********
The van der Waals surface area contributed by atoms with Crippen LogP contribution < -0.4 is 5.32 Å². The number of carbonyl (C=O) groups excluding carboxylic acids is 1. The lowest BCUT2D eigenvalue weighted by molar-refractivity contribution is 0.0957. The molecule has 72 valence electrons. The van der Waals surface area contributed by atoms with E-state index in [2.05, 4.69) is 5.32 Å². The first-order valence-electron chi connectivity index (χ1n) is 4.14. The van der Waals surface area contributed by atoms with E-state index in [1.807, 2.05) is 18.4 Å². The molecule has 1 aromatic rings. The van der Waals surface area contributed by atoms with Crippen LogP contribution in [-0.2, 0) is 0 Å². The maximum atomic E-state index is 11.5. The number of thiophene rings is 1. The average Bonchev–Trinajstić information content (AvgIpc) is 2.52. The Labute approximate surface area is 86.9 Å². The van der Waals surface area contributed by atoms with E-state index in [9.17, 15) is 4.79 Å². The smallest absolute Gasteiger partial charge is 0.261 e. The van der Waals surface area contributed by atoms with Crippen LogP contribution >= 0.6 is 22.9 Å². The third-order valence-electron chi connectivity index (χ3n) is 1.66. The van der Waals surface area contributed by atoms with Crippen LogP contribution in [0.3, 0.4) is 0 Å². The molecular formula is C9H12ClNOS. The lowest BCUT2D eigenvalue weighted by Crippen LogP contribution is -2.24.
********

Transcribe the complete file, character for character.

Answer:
The van der Waals surface area contributed by atoms with Crippen LogP contribution < -0.4 is 5.32 Å². The number of carbonyl (C=O) groups excluding carboxylic acids is 1. The lowest BCUT2D eigenvalue weighted by molar-refractivity contribution is 0.0957. The molecule has 72 valence electrons. The van der Waals surface area contributed by atoms with E-state index in [2.05, 4.69) is 5.32 Å². The first-order valence-electron chi connectivity index (χ1n) is 4.14. The van der Waals surface area contributed by atoms with E-state index in [1.807, 2.05) is 18.4 Å². The molecule has 1 aromatic rings. The van der Waals surface area contributed by atoms with Crippen LogP contribution in [-0.2, 0) is 0 Å². The maximum atomic E-state index is 11.5. The number of thiophene rings is 1. The average Bonchev–Trinajstić information content (AvgIpc) is 2.52. The Labute approximate surface area is 86.9 Å². The van der Waals surface area contributed by atoms with E-state index in [9.17, 15) is 4.79 Å². The smallest absolute Gasteiger partial charge is 0.261 e. The van der Waals surface area contributed by atoms with Crippen LogP contribution >= 0.6 is 22.9 Å². The third-order valence-electron chi connectivity index (χ3n) is 1.66. The van der Waals surface area contributed by atoms with Crippen LogP contribution in [0.3, 0.4) is 0 Å². The molecular formula is C9H12ClNOS. The lowest BCUT2D eigenvalue weighted by Crippen LogP contribution is -2.24.